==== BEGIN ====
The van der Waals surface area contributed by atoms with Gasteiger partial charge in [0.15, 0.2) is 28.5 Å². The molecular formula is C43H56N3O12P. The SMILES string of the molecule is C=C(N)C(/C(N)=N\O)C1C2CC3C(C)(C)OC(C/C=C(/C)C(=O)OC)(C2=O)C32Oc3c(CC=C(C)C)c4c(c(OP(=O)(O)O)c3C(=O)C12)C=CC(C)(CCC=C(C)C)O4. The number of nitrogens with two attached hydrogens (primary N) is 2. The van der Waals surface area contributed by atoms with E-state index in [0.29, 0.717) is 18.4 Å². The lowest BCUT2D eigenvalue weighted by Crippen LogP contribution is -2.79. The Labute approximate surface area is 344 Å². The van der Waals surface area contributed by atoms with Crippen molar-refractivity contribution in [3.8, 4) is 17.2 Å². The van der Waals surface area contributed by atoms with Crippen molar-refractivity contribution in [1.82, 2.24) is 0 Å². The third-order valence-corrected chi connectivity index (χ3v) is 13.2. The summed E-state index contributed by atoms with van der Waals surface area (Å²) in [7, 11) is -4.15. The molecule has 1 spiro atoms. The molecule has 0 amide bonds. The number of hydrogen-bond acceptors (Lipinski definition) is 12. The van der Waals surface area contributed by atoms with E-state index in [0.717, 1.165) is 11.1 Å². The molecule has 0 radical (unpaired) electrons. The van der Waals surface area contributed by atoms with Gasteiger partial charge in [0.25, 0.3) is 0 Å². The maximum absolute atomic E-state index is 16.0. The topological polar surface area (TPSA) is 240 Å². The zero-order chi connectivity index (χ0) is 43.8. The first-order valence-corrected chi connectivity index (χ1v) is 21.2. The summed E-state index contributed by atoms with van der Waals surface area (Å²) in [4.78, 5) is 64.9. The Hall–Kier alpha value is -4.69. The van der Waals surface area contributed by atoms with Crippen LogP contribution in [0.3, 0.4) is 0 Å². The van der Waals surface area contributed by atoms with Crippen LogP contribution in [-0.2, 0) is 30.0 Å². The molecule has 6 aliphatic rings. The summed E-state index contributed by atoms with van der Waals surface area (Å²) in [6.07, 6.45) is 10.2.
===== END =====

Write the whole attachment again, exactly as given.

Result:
The van der Waals surface area contributed by atoms with Gasteiger partial charge in [0.15, 0.2) is 28.5 Å². The molecular formula is C43H56N3O12P. The SMILES string of the molecule is C=C(N)C(/C(N)=N\O)C1C2CC3C(C)(C)OC(C/C=C(/C)C(=O)OC)(C2=O)C32Oc3c(CC=C(C)C)c4c(c(OP(=O)(O)O)c3C(=O)C12)C=CC(C)(CCC=C(C)C)O4. The number of nitrogens with two attached hydrogens (primary N) is 2. The van der Waals surface area contributed by atoms with E-state index in [0.29, 0.717) is 18.4 Å². The lowest BCUT2D eigenvalue weighted by Crippen LogP contribution is -2.79. The Labute approximate surface area is 344 Å². The van der Waals surface area contributed by atoms with Crippen molar-refractivity contribution in [3.8, 4) is 17.2 Å². The van der Waals surface area contributed by atoms with Crippen molar-refractivity contribution in [1.82, 2.24) is 0 Å². The third-order valence-corrected chi connectivity index (χ3v) is 13.2. The summed E-state index contributed by atoms with van der Waals surface area (Å²) in [7, 11) is -4.15. The molecule has 1 spiro atoms. The molecule has 0 amide bonds. The number of hydrogen-bond acceptors (Lipinski definition) is 12. The van der Waals surface area contributed by atoms with E-state index in [0.717, 1.165) is 11.1 Å². The molecule has 0 radical (unpaired) electrons. The van der Waals surface area contributed by atoms with Gasteiger partial charge in [0.25, 0.3) is 0 Å². The maximum absolute atomic E-state index is 16.0. The topological polar surface area (TPSA) is 240 Å². The zero-order chi connectivity index (χ0) is 43.8. The first-order valence-corrected chi connectivity index (χ1v) is 21.2. The summed E-state index contributed by atoms with van der Waals surface area (Å²) in [4.78, 5) is 64.9. The Hall–Kier alpha value is -4.69. The van der Waals surface area contributed by atoms with Crippen LogP contribution in [0.3, 0.4) is 0 Å². The van der Waals surface area contributed by atoms with Crippen LogP contribution in [-0.2, 0) is 30.0 Å². The molecule has 6 aliphatic rings. The summed E-state index contributed by atoms with van der Waals surface area (Å²) in [6.07, 6.45) is 10.2.